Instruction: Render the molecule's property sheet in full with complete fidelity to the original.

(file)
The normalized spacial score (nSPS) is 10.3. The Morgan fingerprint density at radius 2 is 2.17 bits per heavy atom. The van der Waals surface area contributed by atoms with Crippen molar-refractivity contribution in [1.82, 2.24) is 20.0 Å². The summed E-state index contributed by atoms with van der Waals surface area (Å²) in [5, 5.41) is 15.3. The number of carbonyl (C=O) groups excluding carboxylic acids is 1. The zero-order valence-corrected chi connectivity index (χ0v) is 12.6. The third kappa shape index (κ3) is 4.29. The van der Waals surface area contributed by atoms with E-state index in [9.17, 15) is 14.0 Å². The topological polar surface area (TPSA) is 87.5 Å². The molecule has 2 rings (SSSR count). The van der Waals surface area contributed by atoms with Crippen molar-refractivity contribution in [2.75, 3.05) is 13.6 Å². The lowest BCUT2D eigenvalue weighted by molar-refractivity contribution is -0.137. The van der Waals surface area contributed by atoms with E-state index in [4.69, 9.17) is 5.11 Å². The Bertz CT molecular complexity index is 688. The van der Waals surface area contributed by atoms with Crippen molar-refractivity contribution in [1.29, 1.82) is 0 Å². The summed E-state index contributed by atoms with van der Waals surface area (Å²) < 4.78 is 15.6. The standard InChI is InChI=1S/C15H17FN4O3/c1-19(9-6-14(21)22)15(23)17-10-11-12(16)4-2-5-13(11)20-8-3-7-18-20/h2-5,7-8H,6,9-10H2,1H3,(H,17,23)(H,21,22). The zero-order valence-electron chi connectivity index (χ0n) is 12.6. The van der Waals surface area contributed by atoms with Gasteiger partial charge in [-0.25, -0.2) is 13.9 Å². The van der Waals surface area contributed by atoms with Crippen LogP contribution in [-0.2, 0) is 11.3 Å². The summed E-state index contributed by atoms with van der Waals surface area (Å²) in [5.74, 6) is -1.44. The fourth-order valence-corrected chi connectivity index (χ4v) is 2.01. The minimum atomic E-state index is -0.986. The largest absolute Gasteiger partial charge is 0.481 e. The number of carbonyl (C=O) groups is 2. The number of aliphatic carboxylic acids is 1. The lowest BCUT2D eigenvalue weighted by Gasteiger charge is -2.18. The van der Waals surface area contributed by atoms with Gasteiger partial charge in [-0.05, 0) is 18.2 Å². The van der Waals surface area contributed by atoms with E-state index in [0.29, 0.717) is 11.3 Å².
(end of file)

The normalized spacial score (nSPS) is 10.3. The Morgan fingerprint density at radius 2 is 2.17 bits per heavy atom. The van der Waals surface area contributed by atoms with Crippen molar-refractivity contribution in [1.82, 2.24) is 20.0 Å². The summed E-state index contributed by atoms with van der Waals surface area (Å²) in [5, 5.41) is 15.3. The number of carbonyl (C=O) groups excluding carboxylic acids is 1. The zero-order valence-corrected chi connectivity index (χ0v) is 12.6. The third kappa shape index (κ3) is 4.29. The van der Waals surface area contributed by atoms with E-state index in [9.17, 15) is 14.0 Å². The topological polar surface area (TPSA) is 87.5 Å². The molecule has 2 rings (SSSR count). The van der Waals surface area contributed by atoms with Crippen molar-refractivity contribution in [2.75, 3.05) is 13.6 Å². The lowest BCUT2D eigenvalue weighted by molar-refractivity contribution is -0.137. The van der Waals surface area contributed by atoms with E-state index in [4.69, 9.17) is 5.11 Å². The Bertz CT molecular complexity index is 688. The van der Waals surface area contributed by atoms with Crippen molar-refractivity contribution in [1.29, 1.82) is 0 Å². The summed E-state index contributed by atoms with van der Waals surface area (Å²) < 4.78 is 15.6. The standard InChI is InChI=1S/C15H17FN4O3/c1-19(9-6-14(21)22)15(23)17-10-11-12(16)4-2-5-13(11)20-8-3-7-18-20/h2-5,7-8H,6,9-10H2,1H3,(H,17,23)(H,21,22). The zero-order valence-electron chi connectivity index (χ0n) is 12.6. The van der Waals surface area contributed by atoms with Gasteiger partial charge in [-0.25, -0.2) is 13.9 Å². The van der Waals surface area contributed by atoms with Crippen LogP contribution in [-0.2, 0) is 11.3 Å². The summed E-state index contributed by atoms with van der Waals surface area (Å²) in [5.74, 6) is -1.44. The fourth-order valence-corrected chi connectivity index (χ4v) is 2.01. The minimum atomic E-state index is -0.986. The largest absolute Gasteiger partial charge is 0.481 e. The number of carbonyl (C=O) groups is 2. The number of aliphatic carboxylic acids is 1. The lowest BCUT2D eigenvalue weighted by Gasteiger charge is -2.18. The van der Waals surface area contributed by atoms with Gasteiger partial charge in [-0.05, 0) is 18.2 Å². The van der Waals surface area contributed by atoms with E-state index in [0.29, 0.717) is 11.3 Å².